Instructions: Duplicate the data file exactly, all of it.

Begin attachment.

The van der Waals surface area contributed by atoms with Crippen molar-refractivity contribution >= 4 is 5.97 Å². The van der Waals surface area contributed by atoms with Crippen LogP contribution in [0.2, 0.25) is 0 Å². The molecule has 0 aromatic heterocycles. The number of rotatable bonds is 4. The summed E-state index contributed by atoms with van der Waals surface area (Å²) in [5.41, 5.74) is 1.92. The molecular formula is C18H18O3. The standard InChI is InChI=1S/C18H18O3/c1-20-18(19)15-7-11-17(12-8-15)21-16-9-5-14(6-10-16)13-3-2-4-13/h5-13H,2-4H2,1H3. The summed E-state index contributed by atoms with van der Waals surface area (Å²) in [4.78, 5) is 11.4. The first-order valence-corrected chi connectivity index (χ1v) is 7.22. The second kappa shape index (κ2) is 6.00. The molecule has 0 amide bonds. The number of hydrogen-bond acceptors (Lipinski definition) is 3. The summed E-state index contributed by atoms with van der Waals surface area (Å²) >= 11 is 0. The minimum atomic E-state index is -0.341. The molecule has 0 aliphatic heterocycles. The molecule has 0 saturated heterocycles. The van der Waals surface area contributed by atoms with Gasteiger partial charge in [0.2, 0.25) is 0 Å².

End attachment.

The van der Waals surface area contributed by atoms with Crippen molar-refractivity contribution >= 4 is 5.97 Å². The van der Waals surface area contributed by atoms with Crippen LogP contribution in [0.2, 0.25) is 0 Å². The molecule has 0 aromatic heterocycles. The number of rotatable bonds is 4. The summed E-state index contributed by atoms with van der Waals surface area (Å²) in [5.41, 5.74) is 1.92. The molecular formula is C18H18O3. The standard InChI is InChI=1S/C18H18O3/c1-20-18(19)15-7-11-17(12-8-15)21-16-9-5-14(6-10-16)13-3-2-4-13/h5-13H,2-4H2,1H3. The summed E-state index contributed by atoms with van der Waals surface area (Å²) in [4.78, 5) is 11.4. The first-order valence-corrected chi connectivity index (χ1v) is 7.22. The second kappa shape index (κ2) is 6.00. The molecule has 0 amide bonds. The number of hydrogen-bond acceptors (Lipinski definition) is 3. The summed E-state index contributed by atoms with van der Waals surface area (Å²) >= 11 is 0. The minimum atomic E-state index is -0.341. The molecule has 0 aliphatic heterocycles. The molecule has 0 saturated heterocycles. The van der Waals surface area contributed by atoms with Gasteiger partial charge in [0.2, 0.25) is 0 Å².